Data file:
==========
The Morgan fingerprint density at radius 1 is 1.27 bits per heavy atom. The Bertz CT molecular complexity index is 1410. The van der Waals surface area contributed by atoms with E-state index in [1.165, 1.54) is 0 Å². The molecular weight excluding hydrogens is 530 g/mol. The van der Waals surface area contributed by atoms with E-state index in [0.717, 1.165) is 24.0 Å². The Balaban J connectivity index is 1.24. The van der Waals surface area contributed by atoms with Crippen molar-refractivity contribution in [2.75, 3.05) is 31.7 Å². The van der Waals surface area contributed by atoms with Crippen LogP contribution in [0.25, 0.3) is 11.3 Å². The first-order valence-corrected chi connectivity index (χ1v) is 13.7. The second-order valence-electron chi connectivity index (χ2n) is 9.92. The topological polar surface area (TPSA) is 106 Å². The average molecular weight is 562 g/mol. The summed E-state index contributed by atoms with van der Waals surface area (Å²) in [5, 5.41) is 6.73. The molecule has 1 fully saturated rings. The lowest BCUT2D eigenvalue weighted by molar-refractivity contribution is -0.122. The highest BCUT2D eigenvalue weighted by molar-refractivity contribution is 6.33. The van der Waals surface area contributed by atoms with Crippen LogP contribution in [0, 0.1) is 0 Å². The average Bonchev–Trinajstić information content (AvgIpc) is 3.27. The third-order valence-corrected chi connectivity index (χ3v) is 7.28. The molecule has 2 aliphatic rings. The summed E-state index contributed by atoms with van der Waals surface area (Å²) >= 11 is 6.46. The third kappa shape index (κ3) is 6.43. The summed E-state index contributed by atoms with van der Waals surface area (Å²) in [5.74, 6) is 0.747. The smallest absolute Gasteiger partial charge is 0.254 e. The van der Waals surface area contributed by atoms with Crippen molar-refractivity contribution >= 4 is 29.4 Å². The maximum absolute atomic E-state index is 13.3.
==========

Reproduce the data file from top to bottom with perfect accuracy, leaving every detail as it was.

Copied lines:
The Morgan fingerprint density at radius 1 is 1.27 bits per heavy atom. The Bertz CT molecular complexity index is 1410. The van der Waals surface area contributed by atoms with E-state index in [1.165, 1.54) is 0 Å². The molecular weight excluding hydrogens is 530 g/mol. The van der Waals surface area contributed by atoms with E-state index in [0.717, 1.165) is 24.0 Å². The Balaban J connectivity index is 1.24. The van der Waals surface area contributed by atoms with Crippen molar-refractivity contribution in [2.75, 3.05) is 31.7 Å². The van der Waals surface area contributed by atoms with Crippen LogP contribution in [0.25, 0.3) is 11.3 Å². The first-order valence-corrected chi connectivity index (χ1v) is 13.7. The second-order valence-electron chi connectivity index (χ2n) is 9.92. The topological polar surface area (TPSA) is 106 Å². The average molecular weight is 562 g/mol. The summed E-state index contributed by atoms with van der Waals surface area (Å²) in [5, 5.41) is 6.73. The molecule has 1 fully saturated rings. The lowest BCUT2D eigenvalue weighted by molar-refractivity contribution is -0.122. The highest BCUT2D eigenvalue weighted by molar-refractivity contribution is 6.33. The van der Waals surface area contributed by atoms with Crippen LogP contribution in [0, 0.1) is 0 Å². The average Bonchev–Trinajstić information content (AvgIpc) is 3.27. The third-order valence-corrected chi connectivity index (χ3v) is 7.28. The molecule has 2 aliphatic rings. The summed E-state index contributed by atoms with van der Waals surface area (Å²) >= 11 is 6.46. The third kappa shape index (κ3) is 6.43. The summed E-state index contributed by atoms with van der Waals surface area (Å²) in [5.74, 6) is 0.747. The smallest absolute Gasteiger partial charge is 0.254 e. The van der Waals surface area contributed by atoms with Crippen molar-refractivity contribution >= 4 is 29.4 Å². The maximum absolute atomic E-state index is 13.3.